5 Class Participation Tips for MBA Students

5 Class Participation Tips for MBA Students

If you’re not interested in participating when you enter an MBA program, then perhaps you’re wasting your time and money on a degree program that holds little benefit for you. Not everyone is suited for higher education, and there’s nothing wrong with that. But if you’re going to bother showing up, you should at least make up your mind to get the most out of the experience so that it’s not a complete waste. Here are just a few tips for MBA students that value their time in school and want to participate whole-heartedly in the process.

  1. Sit in the front row. It has been said that students who sit in the front row tend to get better grades, and there are a couple of reasons why this could be true. For one thing, sitting in the front of the class ensures that you have the best chance to catch every word during a lecture and see what’s written on the board. In addition, however, sitting up front means that you can also hear everything that’s going on behind you, including questions and comments made by other students, some of which may help to enhance your knowledge of the subject matter. Of course, it probably doesn’t hurt that being front and center puts you in the hot seat. When you’re more likely to be called on with questions, you’ll probably go out of your way to ensure that you’re prepared to answer. It may also be the case that professors get to know you better through proximity, and therefor treat you preferentially, although this probably depends on the teacher.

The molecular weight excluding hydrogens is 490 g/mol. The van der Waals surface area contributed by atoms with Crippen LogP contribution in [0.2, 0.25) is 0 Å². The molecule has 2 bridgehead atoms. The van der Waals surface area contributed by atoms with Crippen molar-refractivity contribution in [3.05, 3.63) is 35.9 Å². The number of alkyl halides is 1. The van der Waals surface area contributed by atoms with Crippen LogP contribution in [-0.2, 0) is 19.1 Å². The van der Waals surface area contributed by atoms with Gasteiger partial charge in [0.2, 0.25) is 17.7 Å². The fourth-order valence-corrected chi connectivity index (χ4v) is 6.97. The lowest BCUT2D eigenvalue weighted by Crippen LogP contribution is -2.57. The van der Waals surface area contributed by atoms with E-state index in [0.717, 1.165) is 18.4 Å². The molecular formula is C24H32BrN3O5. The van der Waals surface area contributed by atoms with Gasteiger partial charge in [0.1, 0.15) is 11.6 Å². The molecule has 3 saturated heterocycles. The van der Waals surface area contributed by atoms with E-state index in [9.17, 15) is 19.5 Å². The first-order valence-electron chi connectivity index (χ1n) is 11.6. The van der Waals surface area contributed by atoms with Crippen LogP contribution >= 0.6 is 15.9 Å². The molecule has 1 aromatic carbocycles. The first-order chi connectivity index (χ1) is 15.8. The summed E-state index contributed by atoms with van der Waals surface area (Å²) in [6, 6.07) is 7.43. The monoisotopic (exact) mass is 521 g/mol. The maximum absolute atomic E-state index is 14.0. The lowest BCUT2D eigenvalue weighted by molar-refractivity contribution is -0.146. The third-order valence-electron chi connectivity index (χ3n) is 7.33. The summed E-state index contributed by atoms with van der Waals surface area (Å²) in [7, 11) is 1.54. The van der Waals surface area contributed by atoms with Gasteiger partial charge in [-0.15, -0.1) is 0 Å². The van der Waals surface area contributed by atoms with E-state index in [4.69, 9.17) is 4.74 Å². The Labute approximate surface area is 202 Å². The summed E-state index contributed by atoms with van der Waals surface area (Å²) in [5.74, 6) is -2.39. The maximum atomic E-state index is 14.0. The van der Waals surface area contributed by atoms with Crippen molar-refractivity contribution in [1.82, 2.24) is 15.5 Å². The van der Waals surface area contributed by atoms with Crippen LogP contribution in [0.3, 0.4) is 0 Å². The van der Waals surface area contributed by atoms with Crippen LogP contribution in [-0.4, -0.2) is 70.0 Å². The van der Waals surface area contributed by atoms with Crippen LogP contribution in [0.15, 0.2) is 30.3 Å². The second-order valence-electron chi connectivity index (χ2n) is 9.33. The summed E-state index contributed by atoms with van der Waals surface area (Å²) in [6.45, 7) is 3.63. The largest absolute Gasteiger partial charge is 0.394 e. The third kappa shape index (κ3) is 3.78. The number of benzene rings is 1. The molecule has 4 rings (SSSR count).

2. Come to class prepared. When you stay on top of reading and assignments, you not only give yourself the best opportunity to ace your classes, but you also come prepared to participate in classroom discussions, ask pertinent questions, answer when professors call on you, and obtain the clarification you seek on anything that isn’t made clear by your reading or the lecture. Teachers are not standing at the front of the room for their health; their goal is to teach, challenge, and prepare students for the rigors they’ll face in the working world. So if you want to get the most from your college education, you’ll come to class as prepared as possible and participate in the lessons.
  3. Utilize office hours. When you find yourself in a classroom with hundreds of other students, your opportunities for participation may be rather limited. However, you can get additional information or clarification by taking advantage of office hours offered by your professor or his staff of grad student aides.
  4. Over-perform during group projects. Any time you’re involved in a group project (and there will likely be many such situations as you work toward your MBA), you’ll find that some students do the majority of the work while others slack off. Unfortunately, you can’t afford to be spiteful. If other students under-perform it behooves you to pick up the slack. The end result will be good grades all around. But don’t worry – the students that slack are likely to find themselves in hot water when they actually have to perform in the workplace, whereas you will be well-prepared for the challenges inherent to the average work environment.
  5. Set up study groups. Interacting with other students is an important part of the collegiate experience, not only in terms of social fulfillment, but also as a way to build a future network of professional contacts, as well as potentially increase your understanding of the subject matter covered in your courses. Whether you attend Harvard Business School or you’re working toward an online MBA, connecting with other students is a great way to participate and make the most of your educational experience.